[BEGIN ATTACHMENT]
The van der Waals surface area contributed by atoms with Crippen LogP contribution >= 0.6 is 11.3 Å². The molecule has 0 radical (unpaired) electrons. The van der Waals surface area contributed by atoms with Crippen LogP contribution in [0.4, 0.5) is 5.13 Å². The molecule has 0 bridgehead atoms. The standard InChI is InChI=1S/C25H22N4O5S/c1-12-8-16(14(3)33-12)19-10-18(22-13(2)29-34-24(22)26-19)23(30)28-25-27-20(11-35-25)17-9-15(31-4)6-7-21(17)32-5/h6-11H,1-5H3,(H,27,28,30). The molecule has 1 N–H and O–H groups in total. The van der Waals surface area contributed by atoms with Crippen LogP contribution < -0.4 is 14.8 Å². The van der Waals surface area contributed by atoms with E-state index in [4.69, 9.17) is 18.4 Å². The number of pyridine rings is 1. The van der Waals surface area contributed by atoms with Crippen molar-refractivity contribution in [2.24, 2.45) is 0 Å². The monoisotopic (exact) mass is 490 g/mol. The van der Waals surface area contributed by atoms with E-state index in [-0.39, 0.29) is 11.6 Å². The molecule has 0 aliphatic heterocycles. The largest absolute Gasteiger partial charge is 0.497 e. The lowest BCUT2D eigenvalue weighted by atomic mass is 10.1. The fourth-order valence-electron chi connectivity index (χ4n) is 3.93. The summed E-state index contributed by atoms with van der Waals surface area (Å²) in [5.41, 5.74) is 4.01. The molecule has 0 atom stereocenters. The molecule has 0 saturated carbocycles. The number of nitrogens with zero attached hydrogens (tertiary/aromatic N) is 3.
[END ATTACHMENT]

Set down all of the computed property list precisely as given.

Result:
The van der Waals surface area contributed by atoms with Crippen LogP contribution >= 0.6 is 11.3 Å². The molecule has 0 radical (unpaired) electrons. The van der Waals surface area contributed by atoms with Crippen LogP contribution in [0.4, 0.5) is 5.13 Å². The molecule has 0 bridgehead atoms. The standard InChI is InChI=1S/C25H22N4O5S/c1-12-8-16(14(3)33-12)19-10-18(22-13(2)29-34-24(22)26-19)23(30)28-25-27-20(11-35-25)17-9-15(31-4)6-7-21(17)32-5/h6-11H,1-5H3,(H,27,28,30). The molecule has 1 N–H and O–H groups in total. The van der Waals surface area contributed by atoms with Crippen LogP contribution < -0.4 is 14.8 Å². The van der Waals surface area contributed by atoms with E-state index in [4.69, 9.17) is 18.4 Å². The number of pyridine rings is 1. The van der Waals surface area contributed by atoms with Crippen molar-refractivity contribution in [2.24, 2.45) is 0 Å². The monoisotopic (exact) mass is 490 g/mol. The van der Waals surface area contributed by atoms with E-state index in [-0.39, 0.29) is 11.6 Å². The molecule has 0 aliphatic heterocycles. The largest absolute Gasteiger partial charge is 0.497 e. The lowest BCUT2D eigenvalue weighted by atomic mass is 10.1. The fourth-order valence-electron chi connectivity index (χ4n) is 3.93. The summed E-state index contributed by atoms with van der Waals surface area (Å²) in [5.41, 5.74) is 4.01. The molecule has 0 atom stereocenters. The molecule has 0 saturated carbocycles. The number of nitrogens with zero attached hydrogens (tertiary/aromatic N) is 3.